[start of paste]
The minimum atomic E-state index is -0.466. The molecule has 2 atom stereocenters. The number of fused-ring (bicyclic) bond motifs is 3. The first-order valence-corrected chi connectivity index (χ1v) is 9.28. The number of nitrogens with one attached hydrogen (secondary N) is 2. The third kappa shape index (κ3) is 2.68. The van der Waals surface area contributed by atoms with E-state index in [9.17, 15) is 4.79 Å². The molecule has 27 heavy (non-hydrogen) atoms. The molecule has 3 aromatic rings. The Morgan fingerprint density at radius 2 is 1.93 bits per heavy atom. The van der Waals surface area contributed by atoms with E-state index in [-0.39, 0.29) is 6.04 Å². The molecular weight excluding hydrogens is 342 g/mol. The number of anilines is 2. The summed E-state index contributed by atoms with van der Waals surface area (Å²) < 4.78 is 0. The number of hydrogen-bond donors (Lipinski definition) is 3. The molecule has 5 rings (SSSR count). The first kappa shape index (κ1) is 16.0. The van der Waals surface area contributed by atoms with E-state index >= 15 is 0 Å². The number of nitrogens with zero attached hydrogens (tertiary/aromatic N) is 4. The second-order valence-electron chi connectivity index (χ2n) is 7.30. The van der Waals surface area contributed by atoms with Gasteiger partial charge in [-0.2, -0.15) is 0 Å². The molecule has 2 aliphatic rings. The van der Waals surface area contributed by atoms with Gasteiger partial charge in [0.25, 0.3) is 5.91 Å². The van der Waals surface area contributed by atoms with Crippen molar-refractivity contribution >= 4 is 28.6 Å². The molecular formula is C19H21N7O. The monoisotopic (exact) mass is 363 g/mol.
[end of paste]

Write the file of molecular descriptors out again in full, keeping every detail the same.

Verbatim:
The minimum atomic E-state index is -0.466. The molecule has 2 atom stereocenters. The number of fused-ring (bicyclic) bond motifs is 3. The first-order valence-corrected chi connectivity index (χ1v) is 9.28. The number of nitrogens with one attached hydrogen (secondary N) is 2. The third kappa shape index (κ3) is 2.68. The van der Waals surface area contributed by atoms with E-state index in [9.17, 15) is 4.79 Å². The molecule has 27 heavy (non-hydrogen) atoms. The molecule has 3 aromatic rings. The Morgan fingerprint density at radius 2 is 1.93 bits per heavy atom. The van der Waals surface area contributed by atoms with E-state index in [-0.39, 0.29) is 6.04 Å². The molecular weight excluding hydrogens is 342 g/mol. The number of anilines is 2. The summed E-state index contributed by atoms with van der Waals surface area (Å²) < 4.78 is 0. The number of hydrogen-bond donors (Lipinski definition) is 3. The molecule has 5 rings (SSSR count). The first kappa shape index (κ1) is 16.0. The van der Waals surface area contributed by atoms with E-state index >= 15 is 0 Å². The number of nitrogens with zero attached hydrogens (tertiary/aromatic N) is 4. The second-order valence-electron chi connectivity index (χ2n) is 7.30. The van der Waals surface area contributed by atoms with Gasteiger partial charge in [-0.2, -0.15) is 0 Å². The molecule has 2 aliphatic rings. The van der Waals surface area contributed by atoms with Gasteiger partial charge in [0.25, 0.3) is 5.91 Å². The van der Waals surface area contributed by atoms with Crippen molar-refractivity contribution >= 4 is 28.6 Å². The molecular formula is C19H21N7O. The monoisotopic (exact) mass is 363 g/mol.